I’m not sure if that family dynamic is central to this episode.  I know some friends of mine who think this story is a prooftext for how God ordained Presbyterian church government.  You have a head pastor surrounded by his male elders.  Maybe. 

Maybe the biggest point of this story is that this bureaucracy of Israel is the brainchild of a non-Israelite, a priest of Midian, Jethro.  Israel seems to owe a lot to Midian.  After all, that’s where God’s mountain is.  There’s something about Midian that’s important for the origin of the Israelites religion.

Scholars have long wondered whether the origin of Israel’s religion, which historically is a very complicated thing and very mysterious thing, might owe something to Midian in the deep south, with respect to where Israel is, alongside of other stories that the Israelites preserved.  Liked our ancestor Jacob was a wondering Aramean.  This is more in the north.  You can see this in Deuteronomy 26:6. Or if they were from the far east in the land of Babylon.  That’s where Abraham is from.  Or as we read here in this story, some connection historically, some rootage in the land of Egypt.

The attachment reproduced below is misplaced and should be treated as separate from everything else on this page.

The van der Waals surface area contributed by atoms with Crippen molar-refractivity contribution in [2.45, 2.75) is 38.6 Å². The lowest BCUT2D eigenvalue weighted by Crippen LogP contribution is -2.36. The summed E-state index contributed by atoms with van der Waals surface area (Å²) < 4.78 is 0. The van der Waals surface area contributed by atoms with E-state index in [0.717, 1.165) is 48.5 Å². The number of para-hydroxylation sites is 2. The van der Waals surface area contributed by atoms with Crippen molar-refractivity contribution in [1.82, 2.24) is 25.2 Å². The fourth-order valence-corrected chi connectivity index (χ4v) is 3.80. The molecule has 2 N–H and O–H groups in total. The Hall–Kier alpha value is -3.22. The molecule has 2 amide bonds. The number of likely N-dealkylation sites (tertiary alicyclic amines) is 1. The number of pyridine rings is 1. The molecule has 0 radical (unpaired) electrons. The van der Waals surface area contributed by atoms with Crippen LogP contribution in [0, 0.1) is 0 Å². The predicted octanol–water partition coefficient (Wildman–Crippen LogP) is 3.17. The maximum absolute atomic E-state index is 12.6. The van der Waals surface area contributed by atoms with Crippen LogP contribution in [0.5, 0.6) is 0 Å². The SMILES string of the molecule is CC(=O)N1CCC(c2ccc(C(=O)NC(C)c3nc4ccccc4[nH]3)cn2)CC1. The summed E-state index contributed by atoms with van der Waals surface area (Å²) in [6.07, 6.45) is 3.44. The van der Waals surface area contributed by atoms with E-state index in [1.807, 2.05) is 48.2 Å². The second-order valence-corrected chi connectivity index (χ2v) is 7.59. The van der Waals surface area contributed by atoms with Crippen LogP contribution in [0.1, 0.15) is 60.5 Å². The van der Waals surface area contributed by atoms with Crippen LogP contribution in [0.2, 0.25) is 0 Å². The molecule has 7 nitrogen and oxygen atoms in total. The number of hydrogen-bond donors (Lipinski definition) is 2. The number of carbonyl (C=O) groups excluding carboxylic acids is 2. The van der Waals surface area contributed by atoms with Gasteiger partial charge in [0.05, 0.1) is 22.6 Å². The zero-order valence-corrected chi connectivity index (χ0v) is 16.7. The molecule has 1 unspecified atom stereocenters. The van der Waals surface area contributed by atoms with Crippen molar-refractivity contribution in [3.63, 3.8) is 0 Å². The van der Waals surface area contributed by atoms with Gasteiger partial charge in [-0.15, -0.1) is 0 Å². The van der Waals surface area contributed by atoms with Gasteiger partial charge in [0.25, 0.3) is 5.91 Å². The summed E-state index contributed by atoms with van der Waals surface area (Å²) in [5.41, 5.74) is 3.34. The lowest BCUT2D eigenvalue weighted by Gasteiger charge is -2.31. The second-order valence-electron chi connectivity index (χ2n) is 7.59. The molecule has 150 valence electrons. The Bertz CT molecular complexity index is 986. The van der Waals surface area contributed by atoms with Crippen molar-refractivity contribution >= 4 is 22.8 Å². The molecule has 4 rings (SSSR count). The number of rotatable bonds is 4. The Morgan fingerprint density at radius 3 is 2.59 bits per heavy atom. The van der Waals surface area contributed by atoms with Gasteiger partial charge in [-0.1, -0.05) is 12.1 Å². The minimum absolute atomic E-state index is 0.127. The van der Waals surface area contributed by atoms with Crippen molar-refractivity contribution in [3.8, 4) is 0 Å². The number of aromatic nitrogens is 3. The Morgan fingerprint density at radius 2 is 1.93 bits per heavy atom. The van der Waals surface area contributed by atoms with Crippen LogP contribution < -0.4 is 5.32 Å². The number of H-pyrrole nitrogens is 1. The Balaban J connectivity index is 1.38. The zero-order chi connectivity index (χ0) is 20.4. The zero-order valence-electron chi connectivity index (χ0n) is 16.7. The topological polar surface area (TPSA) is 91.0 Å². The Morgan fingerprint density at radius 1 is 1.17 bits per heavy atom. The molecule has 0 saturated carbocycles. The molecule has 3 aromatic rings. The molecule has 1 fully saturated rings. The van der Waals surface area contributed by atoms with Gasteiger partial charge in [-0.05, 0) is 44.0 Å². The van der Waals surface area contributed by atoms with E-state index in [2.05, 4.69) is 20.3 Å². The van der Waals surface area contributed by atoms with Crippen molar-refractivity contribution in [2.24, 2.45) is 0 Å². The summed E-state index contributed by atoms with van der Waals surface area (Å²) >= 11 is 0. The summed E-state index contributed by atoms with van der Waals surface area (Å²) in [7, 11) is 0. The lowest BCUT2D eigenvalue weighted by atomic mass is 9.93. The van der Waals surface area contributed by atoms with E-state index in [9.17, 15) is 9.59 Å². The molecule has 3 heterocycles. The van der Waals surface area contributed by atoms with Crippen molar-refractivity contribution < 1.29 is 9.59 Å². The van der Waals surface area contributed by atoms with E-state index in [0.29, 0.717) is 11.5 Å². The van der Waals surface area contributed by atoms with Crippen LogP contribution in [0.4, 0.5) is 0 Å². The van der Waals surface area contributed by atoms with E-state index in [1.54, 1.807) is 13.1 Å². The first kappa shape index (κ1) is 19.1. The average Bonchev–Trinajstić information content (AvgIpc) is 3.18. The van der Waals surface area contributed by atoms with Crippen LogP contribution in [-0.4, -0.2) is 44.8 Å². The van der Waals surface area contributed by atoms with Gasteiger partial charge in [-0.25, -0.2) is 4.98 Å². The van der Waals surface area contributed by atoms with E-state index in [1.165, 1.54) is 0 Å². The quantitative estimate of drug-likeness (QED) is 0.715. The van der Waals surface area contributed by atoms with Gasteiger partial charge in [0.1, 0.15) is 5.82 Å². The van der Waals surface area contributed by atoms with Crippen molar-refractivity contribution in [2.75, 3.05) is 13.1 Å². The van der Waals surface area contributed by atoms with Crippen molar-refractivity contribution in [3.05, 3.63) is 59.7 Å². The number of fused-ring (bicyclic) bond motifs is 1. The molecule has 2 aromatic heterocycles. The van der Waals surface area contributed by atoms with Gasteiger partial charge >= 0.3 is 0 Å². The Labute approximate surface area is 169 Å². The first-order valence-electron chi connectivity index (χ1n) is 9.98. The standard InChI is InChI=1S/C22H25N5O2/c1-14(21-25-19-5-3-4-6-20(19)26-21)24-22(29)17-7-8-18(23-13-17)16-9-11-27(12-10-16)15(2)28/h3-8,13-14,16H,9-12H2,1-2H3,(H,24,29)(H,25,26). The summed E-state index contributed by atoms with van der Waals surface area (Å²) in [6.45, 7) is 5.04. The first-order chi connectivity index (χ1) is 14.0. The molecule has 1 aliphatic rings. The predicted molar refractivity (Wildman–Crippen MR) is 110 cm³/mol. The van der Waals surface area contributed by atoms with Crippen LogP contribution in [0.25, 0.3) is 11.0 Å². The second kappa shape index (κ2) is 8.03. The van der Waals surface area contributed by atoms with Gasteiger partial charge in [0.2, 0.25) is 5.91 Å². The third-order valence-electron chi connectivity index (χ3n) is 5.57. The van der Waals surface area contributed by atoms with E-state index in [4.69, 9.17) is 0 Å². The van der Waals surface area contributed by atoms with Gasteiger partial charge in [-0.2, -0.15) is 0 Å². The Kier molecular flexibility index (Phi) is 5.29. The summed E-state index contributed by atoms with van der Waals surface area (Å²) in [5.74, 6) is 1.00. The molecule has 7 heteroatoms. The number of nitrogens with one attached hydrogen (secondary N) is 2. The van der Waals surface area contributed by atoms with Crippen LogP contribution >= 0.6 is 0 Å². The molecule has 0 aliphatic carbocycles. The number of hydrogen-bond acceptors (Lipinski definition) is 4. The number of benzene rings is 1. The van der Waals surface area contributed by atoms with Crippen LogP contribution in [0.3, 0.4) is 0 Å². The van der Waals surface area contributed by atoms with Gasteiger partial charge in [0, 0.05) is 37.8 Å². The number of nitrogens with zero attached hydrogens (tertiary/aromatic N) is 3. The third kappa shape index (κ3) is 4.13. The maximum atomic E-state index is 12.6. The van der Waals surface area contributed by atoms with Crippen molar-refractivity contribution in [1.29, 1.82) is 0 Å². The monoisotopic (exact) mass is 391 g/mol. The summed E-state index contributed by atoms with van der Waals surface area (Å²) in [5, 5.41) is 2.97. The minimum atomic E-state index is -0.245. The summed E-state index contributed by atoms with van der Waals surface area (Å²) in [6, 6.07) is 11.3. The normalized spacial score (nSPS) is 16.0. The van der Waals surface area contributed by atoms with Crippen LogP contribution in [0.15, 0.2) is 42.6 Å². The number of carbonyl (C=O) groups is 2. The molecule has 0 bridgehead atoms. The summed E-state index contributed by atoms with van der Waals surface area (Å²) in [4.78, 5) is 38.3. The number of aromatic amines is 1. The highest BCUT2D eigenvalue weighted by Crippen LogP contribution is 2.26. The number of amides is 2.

This story of Israel in the Old Testament seems to suggest that Israelites have various points of ancestry and that were later united under Yahweh’s banner.  Maybe.  I think that’s true.  To me, that explanation makes the most sense. 

In this story, the only point is that Midian is very prominent in this ancient telling of the story of the departure from Egypt.

Moving toward the end here.

They all reach Sinai three months to the day after they left Egypt.  Two things strike me.  First, even those God rules all the earth, as we read, Israel is God’s special possession and their role will be to be a—this is in verse 6 of Chapter 19—their role will be to be a priestly kingdom and a holy nation.  I think this is huge.

This means that Israel’s purpose, already here in the story, is to be priestly, to mediate between God and who?  The nations.  Feel free to think back to the story of Abraham in Chapter 12 where Abraham is called.  Abraham will have an influence on the nations themselves.